“Unconscionable” Standard Need Not be Clean Cut: NY Appellate Court Reverses Lysol Price Gouging Case
One of the bellwether price gouging cases from the early days of the COVID-19 pandemic was recently reversed and remanded by New York’s First Judicial Department of the Appellate Division.
New York Attorney General Letitia James announced in May 2020 that her office had filed a lawsuit against a wholesale grocery distributor – Quality King Distributors – and its CEO for price gouging. The lawsuit alleged that between January 2020 and April 2020, Quality King raised the price of Lysol when its costs had not increased, “dramatically boost[ing] its gross profit margins for Lysol Spray, almost quintupling them over its pre-crisis margins.” Quality King sold 46,104 cans of Lysol during the time in question, and “each time one of these  cans of Lysol was sold at retail for an inflated price – and each time a person bought any other Lysol product whose price Quality King had inflated – Quality King’s price-gouging caused injury to a consumer,” the lawsuit stated. The Attorney General seeks, among other relief, disgorgement of all profits from the illegal practice and a civil penalty of $25,000.
New York’s General Business Law § 396-r, which has been amended since AG James brought this case, provides that “[d]uring any abnormal disruption of the market for consumer goods . . . vital and necessary for the health, safety and welfare of consumers, no party within the chain of distribution of such consumer goods . . . shall sell or offer to sell any such goods . . . for an amount which represents an unconscionably excessive price. . . .” However, Section 396-r includes an exception that a “defendant may rebut a prima facie case with evidence that (1) the increase in the amount charged preserves the margin of profit that the defendant received for the same goods or services prior to the abnormal disruption of the market or (2) additional costs not within the control of the defendant were imposed on the defendant for the goods or services.”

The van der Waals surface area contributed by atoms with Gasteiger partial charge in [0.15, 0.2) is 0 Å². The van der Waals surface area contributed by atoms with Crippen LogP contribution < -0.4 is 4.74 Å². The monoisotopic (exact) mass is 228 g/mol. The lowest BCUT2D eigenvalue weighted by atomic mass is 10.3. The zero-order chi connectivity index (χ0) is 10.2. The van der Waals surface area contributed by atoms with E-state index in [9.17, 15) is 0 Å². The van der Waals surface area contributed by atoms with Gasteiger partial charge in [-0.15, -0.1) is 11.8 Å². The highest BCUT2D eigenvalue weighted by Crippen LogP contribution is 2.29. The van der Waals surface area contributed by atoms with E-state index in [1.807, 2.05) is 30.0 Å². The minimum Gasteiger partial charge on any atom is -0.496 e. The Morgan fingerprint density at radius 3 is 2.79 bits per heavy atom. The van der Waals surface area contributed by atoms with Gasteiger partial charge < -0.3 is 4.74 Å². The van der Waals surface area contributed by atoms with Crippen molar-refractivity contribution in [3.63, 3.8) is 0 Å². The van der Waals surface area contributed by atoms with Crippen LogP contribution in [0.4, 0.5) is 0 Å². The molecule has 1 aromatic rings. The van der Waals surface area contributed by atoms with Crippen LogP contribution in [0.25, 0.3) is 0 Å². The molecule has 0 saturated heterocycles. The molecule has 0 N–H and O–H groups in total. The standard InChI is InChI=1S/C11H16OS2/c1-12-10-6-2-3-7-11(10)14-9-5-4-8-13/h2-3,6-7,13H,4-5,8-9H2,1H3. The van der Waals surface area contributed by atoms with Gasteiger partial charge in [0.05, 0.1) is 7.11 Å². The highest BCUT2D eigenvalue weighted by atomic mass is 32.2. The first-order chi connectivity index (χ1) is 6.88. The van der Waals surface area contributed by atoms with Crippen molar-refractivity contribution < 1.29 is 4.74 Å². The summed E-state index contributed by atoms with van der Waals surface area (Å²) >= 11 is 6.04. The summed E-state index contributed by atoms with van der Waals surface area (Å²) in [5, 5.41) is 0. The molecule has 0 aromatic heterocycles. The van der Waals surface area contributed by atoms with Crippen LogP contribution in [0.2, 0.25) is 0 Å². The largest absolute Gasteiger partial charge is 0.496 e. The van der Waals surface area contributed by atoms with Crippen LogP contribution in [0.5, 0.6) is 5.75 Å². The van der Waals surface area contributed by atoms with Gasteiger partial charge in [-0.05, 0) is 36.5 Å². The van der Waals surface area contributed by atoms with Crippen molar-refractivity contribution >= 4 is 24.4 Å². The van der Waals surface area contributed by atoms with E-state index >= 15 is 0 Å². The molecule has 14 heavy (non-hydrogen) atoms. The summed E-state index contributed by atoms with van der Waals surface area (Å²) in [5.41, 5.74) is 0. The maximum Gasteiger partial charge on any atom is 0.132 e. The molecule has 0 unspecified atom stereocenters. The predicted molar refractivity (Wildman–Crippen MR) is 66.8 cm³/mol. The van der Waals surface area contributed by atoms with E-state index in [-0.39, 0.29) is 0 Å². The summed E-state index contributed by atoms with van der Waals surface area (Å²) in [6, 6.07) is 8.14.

The case was dismissed in September 2020 because the pricing was not found to be “unconscionable,” as required by the state price gouging law.
Following an appeal, a four-judge panel in New York’s First Judicial Department of the Appellate Division ruled that the State did in fact make a prima facie case that Quality King engaged in price gouging activities, by establishing the claim’s three elements.
In assessing the requirements of the statute, the appellate court found that the AG showed the requisite “abnormal disruption of the market” due to the “public health crisis stemming from a unique virus,” and, crucially, applied an earlier “onset date” for the market disruption. The court also found that Lysol was “vital and necessary for the health, safety and welfare of consumers,” regardless of the “extent to which COVID-19 was transmittable from a surface,” or the extent to which the product was ultimately “effective in eliminating or meaningfully limiting any such potential transmission.” Finally, the court found that AG James had made a prima facie case that Lysol had been sold at “unconscionably excessive prices on at least several occasions,” using the earlier onset date.
The appellate court noted that the state law “proscribes any instance of price gouging; the AG need not demonstrate a uniform price-gouging practice for liability to attach.” It considered and rejected constitutional challenges that the statute was unconstitutionally vague, among other arguments. The court explained that the absence of a “quantitative metric for ascertaining whether a given price is unconscionably excessive or unconscionably extreme (or whether a given disparity between two prices is gross) … does not affect the statute’s constitutionality.”
When state price gouging laws were activated in force in the spring of 2020, there was uncertainty, even among enforcers, as to what behaviors would be covered. This reversal should serve as a reminder that the interpretation and application of these laws continues to evolve. Compliance and risk management should remain in the forefront of business planning.